Dyspareunia is pain during sexual intercourse. It is most common in women, but it also happens in men.



The pain from this condition is usually felt when anything is put into the vagina, but any part of the genitals may cause pain during sex. Even sitting or wearing pants can cause pain. Sometimes, a cause cannot be found. Some causes of pain during intercourse are:

  • Infections of the skin around the vagina.

  • Vaginal infections, such as a yeast, bacterial, or viral infection.

  • Vaginismus. This is the inability to have anything put in the vagina even when the woman wants it to happen. There is an automatic muscle contraction and pain. The pain of the muscle contraction can be so severe that intercourse is impossible.

  • Allergic reaction from spermicides, semen, condoms, scented tampons, soaps, douches, and vaginal sprays.

  • A fluid-filled sac (cyst) on the Bartholin or Skene glands, located at the opening of the vagina.

  • Scar tissue in the vagina from a surgically enlarged opening (episiotomy) or tearing after delivering a baby.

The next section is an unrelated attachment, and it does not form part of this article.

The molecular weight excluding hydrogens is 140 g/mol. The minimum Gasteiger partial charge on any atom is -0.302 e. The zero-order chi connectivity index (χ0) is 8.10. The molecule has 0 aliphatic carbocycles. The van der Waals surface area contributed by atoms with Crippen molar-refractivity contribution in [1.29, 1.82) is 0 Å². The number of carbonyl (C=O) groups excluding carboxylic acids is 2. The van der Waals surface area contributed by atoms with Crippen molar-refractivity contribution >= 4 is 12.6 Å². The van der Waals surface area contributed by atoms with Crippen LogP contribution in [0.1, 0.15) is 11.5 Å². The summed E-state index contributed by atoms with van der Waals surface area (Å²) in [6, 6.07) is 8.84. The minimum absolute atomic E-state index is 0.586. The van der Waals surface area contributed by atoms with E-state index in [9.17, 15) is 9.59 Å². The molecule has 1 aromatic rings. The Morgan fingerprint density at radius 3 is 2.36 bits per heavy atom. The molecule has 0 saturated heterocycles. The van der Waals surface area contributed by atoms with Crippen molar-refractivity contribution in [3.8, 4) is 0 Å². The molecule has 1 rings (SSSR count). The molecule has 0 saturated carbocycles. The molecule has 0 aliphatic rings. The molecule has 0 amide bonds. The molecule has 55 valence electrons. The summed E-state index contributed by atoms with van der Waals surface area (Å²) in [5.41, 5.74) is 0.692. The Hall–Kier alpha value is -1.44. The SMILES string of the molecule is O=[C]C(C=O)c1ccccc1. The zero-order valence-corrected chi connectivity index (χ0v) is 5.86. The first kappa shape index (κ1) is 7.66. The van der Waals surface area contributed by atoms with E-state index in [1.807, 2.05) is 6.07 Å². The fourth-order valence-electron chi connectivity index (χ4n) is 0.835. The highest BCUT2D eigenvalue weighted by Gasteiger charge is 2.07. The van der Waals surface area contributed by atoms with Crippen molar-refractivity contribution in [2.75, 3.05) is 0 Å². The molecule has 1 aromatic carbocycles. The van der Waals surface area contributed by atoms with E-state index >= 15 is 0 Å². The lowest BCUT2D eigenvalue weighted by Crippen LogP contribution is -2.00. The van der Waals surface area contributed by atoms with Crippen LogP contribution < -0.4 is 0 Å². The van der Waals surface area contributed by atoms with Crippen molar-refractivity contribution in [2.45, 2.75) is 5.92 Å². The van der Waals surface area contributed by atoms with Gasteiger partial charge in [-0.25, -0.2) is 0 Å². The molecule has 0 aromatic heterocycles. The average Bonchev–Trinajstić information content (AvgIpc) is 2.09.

• Vaginal dryness. This is more common in menopause. The normal secretions of the vagina are decreased. Changes in estrogen levels and increased difficulty becoming aroused can cause painful sex. Vaginal dryness can also happen when taking birth control pills.

  • Thinning of the tissue (atrophy) of the vulva and vagina. This makes the area thinner, smaller, unable to stretch to accommodate a penis, and prone to infection and tearing.

  • Vulvar vestibulitis or vestibulodynia. This is a condition that causes pain involving the area around the entrance to the vagina. The most common cause in young women is birth control pills. Women with low estrogen levels (postmenopausal women) may also experience this. Other causes include allergic reactions, too many nerve endings, skin conditions, and pelvic muscles that cannot relax.

  • Vulvar dermatoses. This includes skin conditions such as lichen sclerosus and lichen planus.

  • Lack of foreplay to lubricate the vagina. This can cause vaginal dryness.

  • Noncancerous tumors (fibroids) in the uterus.

  • Uterus lining tissue growing outside the uterus (endometriosis).

  • Pregnancy that starts in the fallopian tube (tubal pregnancy).

  • Pregnancy or breastfeeding your baby. This can cause vaginal dryness.

  • A tilting or prolapse of the uterus. Prolapse is when weak and stretched muscles around the uterus allow it to fall into the vagina.

  • Problems with the ovaries, cysts, or scar tissue. This may be worse with certain sexual positions.